My name is Dylan Voorhees and I am the Clean Energy Director for the Natural Resources Council of Maine (NRCM.) Thank you for allowing us to present this testimony on these two related bills. NRCM supports some provisions in LD 1149 and opposes others. We support LD 1150 and have some suggestions for additional considerations by the proposed Task Force.
We appreciate the very large challenging of providing sufficient, stable funding for maintaining and improving Maine’s transportation infrastructure. NRCM supports the gasoline tax as a simple and effective way to provide revenue for this need. We support the proposed increase, which like many others feel is overdue. We take no position on the various changes in fees in the bill, but we do believe the proposed surcharge on clean, energy-efficient vehicles is not the right way forward at this time.
We would like to offer three observations and two suggestions for these two bills.
First, Maine must address twin challenges of carbon emissions and oil dependence in the transportation sector. Transportation accounts for 2/3 of Maine’s consumption of petroleum. The state’s statutory goals with regard to reduced dependence on oil cannot be achieved without deep cuts in the transportation sector. Likewise, the burning of fossil fuels for transportation—primarily cars and light duty trucks—accounts for the largest share of Maine’s climate-changing carbon emissions. In fact, we likely cannot achieve Maine’s medium and long-term carbon reduction goals (e.g. 40% by 2030 and 80% by 2050) without including significant vehicle electrification. For example, a study by Synapse Energy Economics about meeting the 40% goal across the Northeast found that electric vehicles would likely be the largest and cheapest source of emission reductions (actually saving money per ton of carbon reduced.)
Second, electrification offers a tremendous opportunity to benefit Maine consumers, broader economy and environment. EV technology has changed rapidly over the last several years and continues to expand in surprising ways. As a matter of definition, “electric vehicle” refers to a vehicle than makes use of electricity that comes from plugging the vehicle in, including both all-electric and plug-in hybrid gasoline-electric vehicles. Attached to this testimony is a list of some of the EVs available for purchase today. This testimony does not include a primer on electric vehicles, but we would be happy to work with the committee for a briefing or to provide additional background material. (In fact, other committees are at work on ways to promote electric vehicles (EVs) and EV charging stations.)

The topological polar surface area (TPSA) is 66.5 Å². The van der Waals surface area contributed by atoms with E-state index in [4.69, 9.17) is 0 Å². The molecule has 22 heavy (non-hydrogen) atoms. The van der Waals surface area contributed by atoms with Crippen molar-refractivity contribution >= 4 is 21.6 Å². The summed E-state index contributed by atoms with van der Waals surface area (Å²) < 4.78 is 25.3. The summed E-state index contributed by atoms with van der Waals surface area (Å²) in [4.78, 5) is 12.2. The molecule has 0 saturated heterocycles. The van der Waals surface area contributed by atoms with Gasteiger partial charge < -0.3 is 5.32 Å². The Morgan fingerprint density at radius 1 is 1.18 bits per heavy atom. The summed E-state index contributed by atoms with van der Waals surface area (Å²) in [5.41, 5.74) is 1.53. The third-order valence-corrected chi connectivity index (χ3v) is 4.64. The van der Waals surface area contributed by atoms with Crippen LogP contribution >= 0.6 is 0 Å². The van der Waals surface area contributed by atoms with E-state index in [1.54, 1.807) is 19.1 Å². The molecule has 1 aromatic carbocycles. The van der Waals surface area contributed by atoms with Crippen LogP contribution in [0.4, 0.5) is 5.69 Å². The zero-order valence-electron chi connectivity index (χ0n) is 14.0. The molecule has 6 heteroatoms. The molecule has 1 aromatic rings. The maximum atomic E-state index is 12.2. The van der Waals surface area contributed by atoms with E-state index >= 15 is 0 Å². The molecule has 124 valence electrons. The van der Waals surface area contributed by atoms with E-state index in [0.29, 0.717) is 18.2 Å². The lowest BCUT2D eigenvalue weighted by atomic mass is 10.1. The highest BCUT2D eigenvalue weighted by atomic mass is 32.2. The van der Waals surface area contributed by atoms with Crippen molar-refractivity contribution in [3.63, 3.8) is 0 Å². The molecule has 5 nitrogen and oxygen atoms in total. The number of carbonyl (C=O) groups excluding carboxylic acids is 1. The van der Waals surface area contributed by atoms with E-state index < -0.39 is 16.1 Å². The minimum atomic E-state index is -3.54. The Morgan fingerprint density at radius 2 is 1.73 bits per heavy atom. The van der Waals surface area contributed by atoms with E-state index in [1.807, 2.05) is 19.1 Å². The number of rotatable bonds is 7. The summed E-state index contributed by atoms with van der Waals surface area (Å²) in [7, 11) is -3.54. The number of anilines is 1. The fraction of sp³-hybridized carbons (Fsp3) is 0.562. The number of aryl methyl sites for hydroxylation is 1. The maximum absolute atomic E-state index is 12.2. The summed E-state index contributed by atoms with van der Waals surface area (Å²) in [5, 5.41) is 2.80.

EVs offer very significant benefits because they can substantially reduce the use of gasoline. The need to eventually adapt transportation revenue policies cannot overshadow the tremendous economic benefits of spending less on imported fuels. For consumers, EVs are significantly cheaper per mile to drive than gasoline vehicles. Here in Maine, it generally costs about 35% less per mile to “fuel” and EV compared to a gasoline vehicle, the equivalent of buying gasoline at $1.45/gallon.
Spending less money on gasoline means keeping more of our hard earned money at home in the Maine economy. That would be true even if most of electricity was imported (like our oil) because driving EVs simply means spending less overall for fuel. But Maine produces large portions of our electricity locally, and that should increase as we transition more toward renewables. Therefore EVs, like other forms of electrification of traditional oil uses (think heat pumps), are an opportunity to transition broadly from imported energy to local energy. This is an opportunity that did not exist a decade ago.